Sit down with your children and make a list of at least 10 interests. You can include hobbies such as, do they enjoy playing an instrument, drawing, singing? You can include career interests. Do you have a child who wants to teach, who wants to be an artist, who wants to do graphic design? Put down any interest even if you initially think there's no way to make an elective from it. Trust me, it's possible to capitalize on almost any interest.
2) Search for already created materials that you can use.
You don't have to reinvent the wheel. Once you know what your child has an interest in, search to see if there's already curricula out there to meet your need. You'll be surprised what you can find. For instance, I've found online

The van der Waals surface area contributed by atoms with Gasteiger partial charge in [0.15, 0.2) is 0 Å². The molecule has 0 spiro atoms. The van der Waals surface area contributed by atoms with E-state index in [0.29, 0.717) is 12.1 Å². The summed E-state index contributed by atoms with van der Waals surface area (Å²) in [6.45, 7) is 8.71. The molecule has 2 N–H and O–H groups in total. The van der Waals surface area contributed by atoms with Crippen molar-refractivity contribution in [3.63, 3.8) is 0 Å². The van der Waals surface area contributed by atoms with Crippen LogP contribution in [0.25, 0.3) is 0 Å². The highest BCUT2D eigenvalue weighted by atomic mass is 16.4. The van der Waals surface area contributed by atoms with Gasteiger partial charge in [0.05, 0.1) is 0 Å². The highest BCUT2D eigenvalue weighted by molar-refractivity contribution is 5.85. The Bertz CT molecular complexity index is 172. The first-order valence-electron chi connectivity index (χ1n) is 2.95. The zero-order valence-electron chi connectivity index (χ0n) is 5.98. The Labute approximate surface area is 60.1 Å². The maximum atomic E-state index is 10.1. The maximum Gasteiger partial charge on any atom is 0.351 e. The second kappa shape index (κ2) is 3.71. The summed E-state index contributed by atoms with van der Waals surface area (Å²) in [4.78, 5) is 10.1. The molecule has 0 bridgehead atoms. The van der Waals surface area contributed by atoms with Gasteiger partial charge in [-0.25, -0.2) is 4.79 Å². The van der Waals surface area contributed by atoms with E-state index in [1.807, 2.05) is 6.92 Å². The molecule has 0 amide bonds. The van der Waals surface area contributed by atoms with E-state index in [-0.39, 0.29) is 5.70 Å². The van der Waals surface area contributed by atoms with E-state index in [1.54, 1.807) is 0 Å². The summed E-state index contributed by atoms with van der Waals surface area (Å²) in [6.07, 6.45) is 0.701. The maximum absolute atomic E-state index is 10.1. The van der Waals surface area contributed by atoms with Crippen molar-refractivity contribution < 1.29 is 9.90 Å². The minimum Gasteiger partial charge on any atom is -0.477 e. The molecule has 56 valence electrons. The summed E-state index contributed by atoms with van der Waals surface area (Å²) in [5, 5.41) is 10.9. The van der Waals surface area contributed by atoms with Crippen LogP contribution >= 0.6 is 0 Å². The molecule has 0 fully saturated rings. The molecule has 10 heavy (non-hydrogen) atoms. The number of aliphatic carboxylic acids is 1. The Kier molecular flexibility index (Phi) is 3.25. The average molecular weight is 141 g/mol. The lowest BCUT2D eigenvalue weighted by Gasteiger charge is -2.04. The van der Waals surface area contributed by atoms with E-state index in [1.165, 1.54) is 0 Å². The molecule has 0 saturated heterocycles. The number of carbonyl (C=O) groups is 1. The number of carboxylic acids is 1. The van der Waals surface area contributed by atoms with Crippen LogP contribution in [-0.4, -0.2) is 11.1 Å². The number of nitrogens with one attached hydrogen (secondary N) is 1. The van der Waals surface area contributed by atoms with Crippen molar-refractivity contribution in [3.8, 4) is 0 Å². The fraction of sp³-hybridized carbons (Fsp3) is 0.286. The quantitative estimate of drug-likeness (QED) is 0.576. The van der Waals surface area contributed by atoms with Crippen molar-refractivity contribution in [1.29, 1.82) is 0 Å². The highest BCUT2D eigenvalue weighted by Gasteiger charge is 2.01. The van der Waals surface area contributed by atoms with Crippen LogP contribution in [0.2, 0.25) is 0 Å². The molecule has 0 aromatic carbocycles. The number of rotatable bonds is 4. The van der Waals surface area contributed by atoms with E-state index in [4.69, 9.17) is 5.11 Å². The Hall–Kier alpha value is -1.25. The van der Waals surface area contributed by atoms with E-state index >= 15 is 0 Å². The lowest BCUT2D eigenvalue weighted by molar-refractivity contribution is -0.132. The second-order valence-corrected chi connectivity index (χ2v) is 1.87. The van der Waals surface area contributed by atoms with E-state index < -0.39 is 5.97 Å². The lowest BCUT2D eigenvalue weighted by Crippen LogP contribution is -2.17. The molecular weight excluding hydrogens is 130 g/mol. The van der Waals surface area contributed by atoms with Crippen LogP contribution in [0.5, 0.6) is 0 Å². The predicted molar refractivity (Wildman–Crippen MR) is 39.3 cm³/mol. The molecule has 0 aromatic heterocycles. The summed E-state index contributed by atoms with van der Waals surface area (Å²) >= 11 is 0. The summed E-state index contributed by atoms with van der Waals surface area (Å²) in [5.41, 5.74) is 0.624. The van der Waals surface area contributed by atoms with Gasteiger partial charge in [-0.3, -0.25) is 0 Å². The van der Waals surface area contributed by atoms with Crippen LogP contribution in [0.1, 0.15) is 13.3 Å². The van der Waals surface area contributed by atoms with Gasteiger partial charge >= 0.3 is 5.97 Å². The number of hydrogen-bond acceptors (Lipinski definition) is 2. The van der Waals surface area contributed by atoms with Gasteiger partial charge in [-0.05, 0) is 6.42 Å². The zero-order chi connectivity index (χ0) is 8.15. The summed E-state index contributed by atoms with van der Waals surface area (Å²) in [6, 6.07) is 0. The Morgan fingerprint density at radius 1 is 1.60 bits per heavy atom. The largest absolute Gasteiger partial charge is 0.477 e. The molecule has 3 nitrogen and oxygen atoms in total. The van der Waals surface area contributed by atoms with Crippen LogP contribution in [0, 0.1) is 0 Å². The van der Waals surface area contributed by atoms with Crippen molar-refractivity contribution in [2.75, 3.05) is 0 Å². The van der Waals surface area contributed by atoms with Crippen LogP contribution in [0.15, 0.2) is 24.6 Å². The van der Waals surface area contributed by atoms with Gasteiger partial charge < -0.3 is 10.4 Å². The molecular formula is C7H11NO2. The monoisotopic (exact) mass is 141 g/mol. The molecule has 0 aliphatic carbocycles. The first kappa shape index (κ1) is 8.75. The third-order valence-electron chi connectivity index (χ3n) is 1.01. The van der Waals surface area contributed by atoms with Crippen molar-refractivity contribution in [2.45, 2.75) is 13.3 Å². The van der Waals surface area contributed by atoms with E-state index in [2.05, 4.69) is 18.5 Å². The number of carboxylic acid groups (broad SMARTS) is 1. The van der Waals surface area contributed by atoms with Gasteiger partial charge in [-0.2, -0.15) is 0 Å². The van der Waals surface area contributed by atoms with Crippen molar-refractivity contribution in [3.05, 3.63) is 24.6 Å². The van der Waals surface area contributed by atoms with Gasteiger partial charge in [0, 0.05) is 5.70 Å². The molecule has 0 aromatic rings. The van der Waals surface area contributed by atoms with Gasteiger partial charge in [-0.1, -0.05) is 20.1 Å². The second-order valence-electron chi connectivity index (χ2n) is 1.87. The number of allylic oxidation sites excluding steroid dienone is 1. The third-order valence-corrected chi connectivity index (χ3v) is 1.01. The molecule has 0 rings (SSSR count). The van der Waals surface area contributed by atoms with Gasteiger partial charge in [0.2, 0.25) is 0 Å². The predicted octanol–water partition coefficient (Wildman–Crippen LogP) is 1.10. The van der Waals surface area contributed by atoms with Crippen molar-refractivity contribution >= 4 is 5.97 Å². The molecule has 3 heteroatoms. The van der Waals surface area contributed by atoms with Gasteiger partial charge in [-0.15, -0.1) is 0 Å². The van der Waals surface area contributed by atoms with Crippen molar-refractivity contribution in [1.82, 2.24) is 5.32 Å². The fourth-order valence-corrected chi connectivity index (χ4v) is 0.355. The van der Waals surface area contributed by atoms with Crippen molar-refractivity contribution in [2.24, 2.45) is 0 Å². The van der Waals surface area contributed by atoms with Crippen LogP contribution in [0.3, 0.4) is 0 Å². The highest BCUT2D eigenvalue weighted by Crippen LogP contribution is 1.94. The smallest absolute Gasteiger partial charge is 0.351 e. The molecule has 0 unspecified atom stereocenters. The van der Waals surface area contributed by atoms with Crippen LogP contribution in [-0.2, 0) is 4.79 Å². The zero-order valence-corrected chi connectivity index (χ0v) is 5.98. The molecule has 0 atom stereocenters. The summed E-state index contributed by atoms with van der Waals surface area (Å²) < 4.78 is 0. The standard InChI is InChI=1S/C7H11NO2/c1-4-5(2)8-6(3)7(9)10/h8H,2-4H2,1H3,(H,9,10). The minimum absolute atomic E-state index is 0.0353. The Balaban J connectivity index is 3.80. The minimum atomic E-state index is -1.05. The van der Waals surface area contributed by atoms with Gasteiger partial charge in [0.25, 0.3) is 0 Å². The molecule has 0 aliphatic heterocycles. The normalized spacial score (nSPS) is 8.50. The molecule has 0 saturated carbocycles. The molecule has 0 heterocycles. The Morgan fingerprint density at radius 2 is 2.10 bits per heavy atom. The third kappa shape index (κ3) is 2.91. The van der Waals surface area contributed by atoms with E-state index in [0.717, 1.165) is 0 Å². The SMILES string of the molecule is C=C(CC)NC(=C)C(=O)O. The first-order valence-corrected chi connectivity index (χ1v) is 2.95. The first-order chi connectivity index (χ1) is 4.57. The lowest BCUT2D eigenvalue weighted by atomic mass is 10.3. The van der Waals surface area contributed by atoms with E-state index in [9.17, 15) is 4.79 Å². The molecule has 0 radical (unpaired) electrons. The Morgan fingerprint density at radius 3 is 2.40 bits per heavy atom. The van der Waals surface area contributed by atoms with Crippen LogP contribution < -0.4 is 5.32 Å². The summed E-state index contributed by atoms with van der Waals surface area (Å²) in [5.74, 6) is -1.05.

Ann: I'm just going to take a quick second right now and jump in to tell you that this episode is sponsored by My Father's World. If home is the center of education, God's word should be the center of the home. With My Father's World
For high school families, My Father's World has teamed with Unbound to provide an exciting new coaching program helping students and parents through the high school years. Students will receive 18 bi-weekly group coaching calls, as well as gaining access to an online community of coaches and like-minded students in a secure private environment. Quarterly “Design Your Future” calls with student leaders will provide insights on the struggles and rewards of a Christ-centered life in this season.
From preschool through high school, My Father's World has you covered. Go to mfwbooks.com today, download a catalogue, schedule a free consultation, and let us help you find the fun, engaging, and life-transforming
3) Create a course by writing a thorough description of what your child will complete throughout the year.